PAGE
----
Now, I'm sitting here with a full glass of sauvignon blanc (this wine that, I think, as I unscrew the cap from the bottle from the door in my fridge, would remind me immediately of San Francisco, Napa, warm sunlight and summer wines: my California madelaine); Portishead's new Third playing from my iPod through my Tivoli radio (it's been on repeat-all since I opened it two weeks ago, almost; Saturday night as mood music; shuttle rides both down and back, which I never do), my middle bay window thrown open and the white curtains pulled back, through which I saw the last striations of the sunset on the clouds above Fillmore and the Lower Haight, through which now rumbles the sound of the N up and down Duboce. The first real warm night of summer. The kind of night we never get out here, even often during the brief spring that sprouts, green and golden, before the Pacific fog overlays the city during "July."

And work is good: Promoted, recruited, finally. Fuck. That took long enough. And I'm happy to stay where I am.

Summer approaches. I can feel it in the optimism, the long warm sun, the equilibrium, and the new strawberries. I love where I am.

Tue, 27 May 2008 18:40:51 -0700

I do, really, despair (in that peppy, optimistic kind of way that I suppose belies the word) of meeting people here. Emily's impending departure for parts east (let's say it, shall we? Harvard -- that place we all chose against for undergrad, the name that got oohs and aahs and good for yous from well-meaning parents of friends at winter-break Solstice and Boxing-Day potlucks, while our college's name got oh, Philadelphia? at best), which just casts into relief, as both she and I reflected on it over beers at the new Monk's Kettle on 16th St., or over a generous pitcher of California-cabernet sangria at Ramblas on Valencia Friday night, just who we have in our lives. And who (or what kind of people) we don't.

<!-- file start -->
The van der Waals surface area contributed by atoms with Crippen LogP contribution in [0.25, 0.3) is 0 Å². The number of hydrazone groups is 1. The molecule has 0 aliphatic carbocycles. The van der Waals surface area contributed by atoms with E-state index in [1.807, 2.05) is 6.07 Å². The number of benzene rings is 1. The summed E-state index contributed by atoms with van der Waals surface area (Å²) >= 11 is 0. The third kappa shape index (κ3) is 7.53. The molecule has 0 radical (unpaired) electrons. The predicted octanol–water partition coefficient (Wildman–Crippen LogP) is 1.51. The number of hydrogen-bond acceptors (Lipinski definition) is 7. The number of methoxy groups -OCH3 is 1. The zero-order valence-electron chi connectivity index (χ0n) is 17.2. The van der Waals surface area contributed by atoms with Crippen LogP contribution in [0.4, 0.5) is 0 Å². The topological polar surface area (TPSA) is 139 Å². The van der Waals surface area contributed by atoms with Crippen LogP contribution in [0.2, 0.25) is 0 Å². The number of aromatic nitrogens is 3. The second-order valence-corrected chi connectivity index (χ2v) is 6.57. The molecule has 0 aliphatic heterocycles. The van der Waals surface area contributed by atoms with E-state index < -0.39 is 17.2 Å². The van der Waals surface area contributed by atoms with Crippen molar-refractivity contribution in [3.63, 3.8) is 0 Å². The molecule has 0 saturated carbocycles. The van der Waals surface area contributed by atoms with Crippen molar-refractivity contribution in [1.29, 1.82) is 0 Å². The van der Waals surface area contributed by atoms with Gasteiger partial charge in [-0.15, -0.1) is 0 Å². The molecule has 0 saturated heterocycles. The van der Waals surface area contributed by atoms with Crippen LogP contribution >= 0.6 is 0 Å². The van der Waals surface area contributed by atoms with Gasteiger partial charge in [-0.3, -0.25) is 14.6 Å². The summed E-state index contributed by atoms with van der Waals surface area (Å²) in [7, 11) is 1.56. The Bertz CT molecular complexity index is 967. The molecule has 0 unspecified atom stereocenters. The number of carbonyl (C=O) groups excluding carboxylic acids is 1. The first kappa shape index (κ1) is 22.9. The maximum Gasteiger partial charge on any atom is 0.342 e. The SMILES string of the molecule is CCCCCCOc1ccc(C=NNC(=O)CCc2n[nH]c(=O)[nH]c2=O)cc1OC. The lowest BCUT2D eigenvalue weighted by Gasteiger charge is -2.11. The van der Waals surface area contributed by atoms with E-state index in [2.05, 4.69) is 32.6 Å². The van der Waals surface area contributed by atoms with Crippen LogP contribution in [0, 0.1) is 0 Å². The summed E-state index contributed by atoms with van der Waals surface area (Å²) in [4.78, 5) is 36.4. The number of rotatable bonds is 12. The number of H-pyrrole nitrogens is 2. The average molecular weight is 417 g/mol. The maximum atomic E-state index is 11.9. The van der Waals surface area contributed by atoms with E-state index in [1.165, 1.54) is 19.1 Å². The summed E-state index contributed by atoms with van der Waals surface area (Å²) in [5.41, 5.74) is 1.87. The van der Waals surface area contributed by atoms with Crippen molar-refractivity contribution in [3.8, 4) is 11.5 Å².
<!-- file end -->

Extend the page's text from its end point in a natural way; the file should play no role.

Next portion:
She doesn't yet know from firsthand experience what to make of most of her soon-to-be grad-school cohort, but I have my inklings and suspicions that they'll be awesome, and am jealous for (excited of?) her. To her known unknowns, though, I've got the known knowns: More left than right (the Question Of The Day at Cafe Gratitude, after Claire & I scarfed avocados and quinoa on Sunday afternoon was: "What is sacred about this moment?"), they're also more footwear than footnotes, more hipster than Heidegger, more polyamory than politics. The demographic that is drawn here is not made up of the east-coast, liberal-arts-school, intellectual population; but rather the burner, the freak, the hippie, the anarchist.